Re: It's a Presidential Mandate, Feds use it. How come you are not using FDE?

2007-01-19 Thread Victor Duchovni
On Thu, Jan 18, 2007 at 03:57:46PM -0800, Saqib Ali wrote:

 When is the last time you checked the code for the open source app
 that you use, to make sure that it is written properly?
 

Yesterday, in the case of OpenSSL, though I was only looking at how
ASN.1 strings that store the subject CN and subjectAltName deal with
the various possible supported encodings, embedded NUL octets, ...

It took reading the code to determine the following:

- ASN.1 Strings extracted from X.509v3 certs are not validated for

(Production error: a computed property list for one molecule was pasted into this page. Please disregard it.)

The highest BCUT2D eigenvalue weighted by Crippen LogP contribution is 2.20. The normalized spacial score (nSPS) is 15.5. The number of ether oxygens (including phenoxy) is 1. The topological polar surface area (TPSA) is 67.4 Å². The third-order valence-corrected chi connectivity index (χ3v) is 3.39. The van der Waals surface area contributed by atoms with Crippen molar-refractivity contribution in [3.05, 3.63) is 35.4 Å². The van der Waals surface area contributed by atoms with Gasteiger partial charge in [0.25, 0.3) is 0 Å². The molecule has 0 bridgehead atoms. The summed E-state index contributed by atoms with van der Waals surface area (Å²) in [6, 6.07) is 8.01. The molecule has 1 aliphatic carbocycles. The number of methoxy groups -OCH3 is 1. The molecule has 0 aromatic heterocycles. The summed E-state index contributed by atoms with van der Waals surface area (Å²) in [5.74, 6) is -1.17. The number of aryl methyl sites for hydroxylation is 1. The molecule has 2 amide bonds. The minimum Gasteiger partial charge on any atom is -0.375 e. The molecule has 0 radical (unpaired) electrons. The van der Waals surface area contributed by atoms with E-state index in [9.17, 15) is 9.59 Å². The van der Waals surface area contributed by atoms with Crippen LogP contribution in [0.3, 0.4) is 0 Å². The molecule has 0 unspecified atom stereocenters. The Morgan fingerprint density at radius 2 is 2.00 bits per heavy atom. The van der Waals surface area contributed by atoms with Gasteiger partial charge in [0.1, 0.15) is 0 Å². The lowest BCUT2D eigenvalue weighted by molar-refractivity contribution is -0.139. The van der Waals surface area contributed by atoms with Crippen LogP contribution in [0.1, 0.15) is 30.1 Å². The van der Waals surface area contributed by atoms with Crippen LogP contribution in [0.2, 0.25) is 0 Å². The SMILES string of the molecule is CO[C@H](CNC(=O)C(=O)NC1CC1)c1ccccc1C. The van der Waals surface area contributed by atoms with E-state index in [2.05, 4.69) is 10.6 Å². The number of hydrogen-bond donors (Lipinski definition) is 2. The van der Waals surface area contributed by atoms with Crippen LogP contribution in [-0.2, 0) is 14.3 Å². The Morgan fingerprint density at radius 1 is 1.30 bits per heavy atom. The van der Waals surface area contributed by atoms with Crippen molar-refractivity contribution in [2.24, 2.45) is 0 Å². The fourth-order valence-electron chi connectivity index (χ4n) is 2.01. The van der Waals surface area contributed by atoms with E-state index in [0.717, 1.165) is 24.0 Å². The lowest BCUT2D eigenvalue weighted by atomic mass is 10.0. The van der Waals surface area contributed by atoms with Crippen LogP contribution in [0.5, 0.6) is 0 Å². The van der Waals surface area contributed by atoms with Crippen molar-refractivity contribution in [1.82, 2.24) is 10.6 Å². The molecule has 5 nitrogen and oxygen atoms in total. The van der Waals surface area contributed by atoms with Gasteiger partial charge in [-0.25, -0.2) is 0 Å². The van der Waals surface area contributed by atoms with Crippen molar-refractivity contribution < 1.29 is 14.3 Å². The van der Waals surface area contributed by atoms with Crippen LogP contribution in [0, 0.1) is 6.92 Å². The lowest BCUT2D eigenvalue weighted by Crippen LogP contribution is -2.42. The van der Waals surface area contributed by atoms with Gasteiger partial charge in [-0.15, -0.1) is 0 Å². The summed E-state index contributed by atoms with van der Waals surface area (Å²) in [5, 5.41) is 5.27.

conformance with the declared character syntax. Strings of type
PrintableString or IA5String may hold non-printable or non-ASCII
data.

- Rather in OpenSSL all the ASN.1 string types are opaque TLV byte
arrays, with a manifest type and arbitrary content that may or
not be consisten with the type, and may hold embedded NUL bytes
which require some care in C applications, but at least it *is*
possible if is careful, to check that:

ASN_STRING_length(s) == strlen(ASN1_STRING_DATA(s))

- Conversion to UTF8 is implemented correctly, without prematurely
stopping on internal NUL octets. This also checks that BMPString and
UniversalStrings have encoded lengths that are even or divisible by
4 respectively, and that UTF8 input is valid and minimal.

This means that as a user of the library, I must (and fortunately can):

- Convert the raw ASN.1 encoded data if BMPString or
UniversalString to UTF8.

- Check CommonNames and DNS subjectAltNames for internal NULs,
because I can't rely on no CA to ever mess up and sign a cert for